The issue was raised last year at annual general meeting of the International Air Transport Association (IATA). The article says that IATA’s communication manager for the Asia Pacific, Albert Tjoeng told Islands Business that pilot poaching was a global issue, but it was outside of IATA's scope.
In India last year, pilot poaching was so serious that it led to cancellation of flights by some airlines.

For the Philippines, local airline operators Philippine Airlines, Cebu Pacific, Asian Spirit and Air Philippines warn that by 2010, the country may find itself without a single pilot or a maintenance crew because of the phenomenon. So serious was pilot poaching that the Philippino Government had to intervene with its own pilot retention programme.
A different point of view was expressed by Joseph Anea, chief executive of Solomon Airlines:
Anea believes that while losing pilots to bigger airlines may affect some airlines, the benefit would come their way in the long-term as these pilots tend to return home more experienced.

"For the pilots, they have to think of career progression, an improvement to their standard of living and a chance to have a wider experience," he says.

"And in the future, these pilots will return and would be more experienced."
Solomon Airlines employs mostly expatriate pilots, and Mr. Anea acknowledged that he has had only seven local pilots in the last 20 years, of which only three are now employed by them.

Of all the airlines in the Pacific region, Air Pacific -- Fiji's international airline -- seems to have been affected the most by pilot poaching. They report the loss of 21 pilots in the last three years, 16 of whom left for more lucrative flying jobs in the Middle East. The other 5 found jobs in Hong Kong, Australia, and New Zealand.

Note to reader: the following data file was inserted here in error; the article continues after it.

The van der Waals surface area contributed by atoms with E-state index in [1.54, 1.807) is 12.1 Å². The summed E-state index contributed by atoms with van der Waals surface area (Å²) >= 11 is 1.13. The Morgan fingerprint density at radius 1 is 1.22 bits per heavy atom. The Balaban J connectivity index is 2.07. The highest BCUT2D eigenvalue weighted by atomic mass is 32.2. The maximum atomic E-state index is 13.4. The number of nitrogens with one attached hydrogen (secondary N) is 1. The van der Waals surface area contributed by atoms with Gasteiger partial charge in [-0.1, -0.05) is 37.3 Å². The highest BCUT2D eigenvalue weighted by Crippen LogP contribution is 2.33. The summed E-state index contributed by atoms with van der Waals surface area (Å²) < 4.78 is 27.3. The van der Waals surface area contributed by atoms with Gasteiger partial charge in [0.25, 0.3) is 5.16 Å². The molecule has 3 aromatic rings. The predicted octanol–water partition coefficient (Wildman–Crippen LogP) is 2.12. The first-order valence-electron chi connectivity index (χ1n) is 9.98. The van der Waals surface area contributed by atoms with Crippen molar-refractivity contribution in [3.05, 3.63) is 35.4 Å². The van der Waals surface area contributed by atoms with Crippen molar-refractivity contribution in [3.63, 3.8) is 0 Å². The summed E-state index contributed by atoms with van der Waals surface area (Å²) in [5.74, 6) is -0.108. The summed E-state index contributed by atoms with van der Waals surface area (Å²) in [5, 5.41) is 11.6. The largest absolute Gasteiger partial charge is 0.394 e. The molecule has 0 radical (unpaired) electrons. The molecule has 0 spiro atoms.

The Islands Business article quotes John Campbell, CEO of Air Pacific:
"A new airline, Etihad, has aggressive growth plans for flights from Abu Dhabi and we expect they will soon initiate a recruitment drive worldwide to fill the jobs to be delivered by their new aircraft orders.

"Airlines in the Middle East have ordered or taken delivery of around 400 aircraft in the past. Each aircraft requires seven sets of pilots with up to three crews in each set so the total recruitment drive by Middle East carriers is around 6500 pilots.

"The aggressive growth plans mean that they do not have the time or resources to train their own staff so they poach experienced, competent pilots worldwide," Campbell says.
Campbell says he is resigned to the fact that his airline will continue to be a supplier of pilots for Middle Eastern airlines.

Like Solomon Airlines, Air Pacific also recruits expat pilots to fill its vacancies, mostly through crew-leasing agencies in Australia and New Zealand.

Campbell says:
"Salaries and work conditions for Air Pacific pilots are very generous and competitive within the region. But we simply cannot match those that are being paid in the Middle East.

"We are advised that pilots in the Middle East receive a salary in the order of US$18,000 tax free per month, plus free medical and hospital treatment, free schooling, free housing and free travel to their country of origin twice per annum.

"In some ways, the Middle East airlines can afford this because they do not pay the initial costs of training and type rating for crews—these costs are being paid by Air Pacific and other airlines."
For their part, the Middle Eastern carriers claim not to be poaching at all. Instead, they say that pilots approach them looking for higher paying jobs. They say it's a simple question of supply and demand.

No pilots were quoted in the article, but we can guess what their point of view would be: something along the lines of 'follow the money.'

Monday, February 05, 2007

Close calls at Denver International Airport

What's up with these close calls at DIA?